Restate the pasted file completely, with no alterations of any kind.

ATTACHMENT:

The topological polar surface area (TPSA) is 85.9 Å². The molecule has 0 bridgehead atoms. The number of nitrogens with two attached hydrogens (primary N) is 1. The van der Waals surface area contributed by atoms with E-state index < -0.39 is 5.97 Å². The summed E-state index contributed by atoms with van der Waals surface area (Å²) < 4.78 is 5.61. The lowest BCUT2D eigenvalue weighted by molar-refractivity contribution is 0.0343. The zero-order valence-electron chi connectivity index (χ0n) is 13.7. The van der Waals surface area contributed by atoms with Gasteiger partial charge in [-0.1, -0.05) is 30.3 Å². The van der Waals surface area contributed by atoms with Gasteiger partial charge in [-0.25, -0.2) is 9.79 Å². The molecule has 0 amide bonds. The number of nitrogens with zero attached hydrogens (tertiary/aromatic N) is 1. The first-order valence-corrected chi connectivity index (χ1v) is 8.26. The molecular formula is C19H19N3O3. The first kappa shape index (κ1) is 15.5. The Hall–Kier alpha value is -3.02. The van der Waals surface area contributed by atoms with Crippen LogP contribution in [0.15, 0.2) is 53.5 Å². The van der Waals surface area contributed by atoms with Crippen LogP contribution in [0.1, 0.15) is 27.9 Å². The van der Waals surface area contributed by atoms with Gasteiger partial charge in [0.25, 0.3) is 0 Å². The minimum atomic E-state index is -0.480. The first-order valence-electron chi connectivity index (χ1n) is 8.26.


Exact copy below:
The topological polar surface area (TPSA) is 85.9 Å². The molecule has 0 bridgehead atoms. The number of nitrogens with two attached hydrogens (primary N) is 1. The van der Waals surface area contributed by atoms with E-state index < -0.39 is 5.97 Å². The summed E-state index contributed by atoms with van der Waals surface area (Å²) < 4.78 is 5.61. The lowest BCUT2D eigenvalue weighted by molar-refractivity contribution is 0.0343. The zero-order valence-electron chi connectivity index (χ0n) is 13.7. The van der Waals surface area contributed by atoms with Gasteiger partial charge in [-0.1, -0.05) is 30.3 Å². The van der Waals surface area contributed by atoms with Gasteiger partial charge in [-0.25, -0.2) is 9.79 Å². The molecule has 0 amide bonds. The number of nitrogens with zero attached hydrogens (tertiary/aromatic N) is 1. The first-order valence-corrected chi connectivity index (χ1v) is 8.26. The molecular formula is C19H19N3O3. The first kappa shape index (κ1) is 15.5. The Hall–Kier alpha value is -3.02. The van der Waals surface area contributed by atoms with Crippen LogP contribution in [0.15, 0.2) is 53.5 Å². The van der Waals surface area contributed by atoms with Crippen LogP contribution in [0.1, 0.15) is 27.9 Å². The van der Waals surface area contributed by atoms with Gasteiger partial charge in [0.25, 0.3) is 0 Å². The minimum atomic E-state index is -0.480. The first-order valence-electron chi connectivity index (χ1n) is 8.26.